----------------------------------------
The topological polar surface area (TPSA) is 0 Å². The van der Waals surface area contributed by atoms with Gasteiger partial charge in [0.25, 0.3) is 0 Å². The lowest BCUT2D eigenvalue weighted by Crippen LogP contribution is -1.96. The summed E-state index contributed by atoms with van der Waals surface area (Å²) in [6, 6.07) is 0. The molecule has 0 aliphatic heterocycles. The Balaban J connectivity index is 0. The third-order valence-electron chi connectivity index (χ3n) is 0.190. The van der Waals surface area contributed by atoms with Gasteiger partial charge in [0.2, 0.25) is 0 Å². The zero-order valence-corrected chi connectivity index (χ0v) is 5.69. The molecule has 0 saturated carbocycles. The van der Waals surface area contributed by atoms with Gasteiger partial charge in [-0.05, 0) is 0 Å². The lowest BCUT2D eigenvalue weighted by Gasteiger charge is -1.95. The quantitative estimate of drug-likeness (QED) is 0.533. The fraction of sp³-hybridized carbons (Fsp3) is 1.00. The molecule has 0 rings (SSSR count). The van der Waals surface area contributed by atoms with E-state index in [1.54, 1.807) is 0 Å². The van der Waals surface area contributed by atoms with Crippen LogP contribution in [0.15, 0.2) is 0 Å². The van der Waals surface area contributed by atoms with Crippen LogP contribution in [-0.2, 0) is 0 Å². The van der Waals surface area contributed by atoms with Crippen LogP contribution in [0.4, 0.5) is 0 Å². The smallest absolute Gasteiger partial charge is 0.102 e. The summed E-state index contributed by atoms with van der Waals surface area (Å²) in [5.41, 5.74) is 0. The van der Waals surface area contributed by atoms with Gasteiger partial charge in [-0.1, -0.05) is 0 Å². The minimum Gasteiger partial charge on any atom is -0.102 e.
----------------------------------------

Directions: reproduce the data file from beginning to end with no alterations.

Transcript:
The topological polar surface area (TPSA) is 0 Å². The van der Waals surface area contributed by atoms with Gasteiger partial charge in [0.25, 0.3) is 0 Å². The lowest BCUT2D eigenvalue weighted by Crippen LogP contribution is -1.96. The summed E-state index contributed by atoms with van der Waals surface area (Å²) in [6, 6.07) is 0. The molecule has 0 aliphatic heterocycles. The Balaban J connectivity index is 0. The third-order valence-electron chi connectivity index (χ3n) is 0.190. The van der Waals surface area contributed by atoms with Gasteiger partial charge in [0.2, 0.25) is 0 Å². The zero-order valence-corrected chi connectivity index (χ0v) is 5.69. The molecule has 0 saturated carbocycles. The van der Waals surface area contributed by atoms with Gasteiger partial charge in [-0.05, 0) is 0 Å². The lowest BCUT2D eigenvalue weighted by Gasteiger charge is -1.95. The quantitative estimate of drug-likeness (QED) is 0.533. The fraction of sp³-hybridized carbons (Fsp3) is 1.00. The molecule has 0 rings (SSSR count). The van der Waals surface area contributed by atoms with E-state index in [1.54, 1.807) is 0 Å². The van der Waals surface area contributed by atoms with Crippen LogP contribution in [0.15, 0.2) is 0 Å². The van der Waals surface area contributed by atoms with Crippen LogP contribution in [-0.2, 0) is 0 Å². The van der Waals surface area contributed by atoms with Crippen LogP contribution in [0.4, 0.5) is 0 Å². The smallest absolute Gasteiger partial charge is 0.102 e. The summed E-state index contributed by atoms with van der Waals surface area (Å²) in [5.41, 5.74) is 0. The van der Waals surface area contributed by atoms with Gasteiger partial charge in [-0.1, -0.05) is 0 Å². The minimum Gasteiger partial charge on any atom is -0.102 e.